The Italians behind Salt Meats Cheese are sharing their pizza-making secrets

You may not realise it, but what you’ve grown up thinking of as “pizza” would be regarded as a Frankenstein’s monster by many self-respecting Italians.

Of course, that’s of no great concern to the punters whose idea of good cuisine is shovelling a family sized meatlovers with cheeseburger-stuffed crust down their gullet, but for the authenticity-prizing foodies of Sydney’s Inner West, there’s now the option of learning to make one of those thin based, sparingly topped, melt in your mouth creations they remember from their last trip to the Venice Biennale.

Salt Meats Cheese, the providore at the gourmand Mecca that is The Grounds, which has already been running ravioli and mozzarella-making classes, has now added pizza to the syllabus. Book a class (for $89) and you’ll get to resolve the mystery of how to make a pizza base at home that actually tastes good.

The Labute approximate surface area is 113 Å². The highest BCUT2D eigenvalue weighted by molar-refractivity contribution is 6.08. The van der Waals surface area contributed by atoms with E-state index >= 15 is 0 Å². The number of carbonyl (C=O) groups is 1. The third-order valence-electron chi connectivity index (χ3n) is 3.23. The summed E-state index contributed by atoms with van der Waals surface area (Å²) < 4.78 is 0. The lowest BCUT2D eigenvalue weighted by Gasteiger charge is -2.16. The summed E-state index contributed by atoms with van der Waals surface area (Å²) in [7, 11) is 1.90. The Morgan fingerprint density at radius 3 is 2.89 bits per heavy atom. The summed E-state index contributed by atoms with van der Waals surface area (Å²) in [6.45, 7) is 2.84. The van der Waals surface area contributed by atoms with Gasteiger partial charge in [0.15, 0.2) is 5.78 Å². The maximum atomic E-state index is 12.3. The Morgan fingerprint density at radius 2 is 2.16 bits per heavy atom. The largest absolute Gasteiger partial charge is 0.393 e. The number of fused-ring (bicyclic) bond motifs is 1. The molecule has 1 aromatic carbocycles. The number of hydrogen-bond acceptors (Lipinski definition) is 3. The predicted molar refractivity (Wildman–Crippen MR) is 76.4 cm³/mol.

luxury-saltmeatcheese2Upon arrival you’re handed an apron and told to grab a spot at a long table festooned with mixing bowls and containers full of flour, salt, sugar and water (a bit of yeast and olive oil comes later). First off there’s a history lesson (flat breads have been around forever but the pizza as we know it today was invented when Neapolitan tavern owner Raffaele Esposito threw some ingredients the colour of the Italian flag (tomatoes, mozzarella and basil) on some flat bread to create a dish in honour of a visiting royal, Queen Margherita of Savoy.

Next, the miked-up MC explains how to mix the ingredients together while Director Stefano De Blasi and professional pizza makers Alessandro and Michele provide good-natured assistance. Once the ingredients have been combined it’s time to do some kneading. Actually, make that a lot of kneading, an activity that soon becomes oddly therapeutic, sort of like getting to revert to childhood and muck around with Play-Doh. After one of the prowling experts has judged your cricket-ball-sized dough sphere sufficiently airless and shiny, it’s time to flatten it in a circular manner. Suffice to say, this is nowhere near as easy as it looks in films and it’s highly unlikely you’ll be merrily hurling disks of dough through the air.

Finally it’s time to choose your toppings, put your masterpiece in the wood-fired oven and buttonhole one of the Italian chefs with any last culinary queries before sitting down to what will quite likely be the most delizioso pizza you’ve ever eaten, washed down with a glass of red or Italian beer.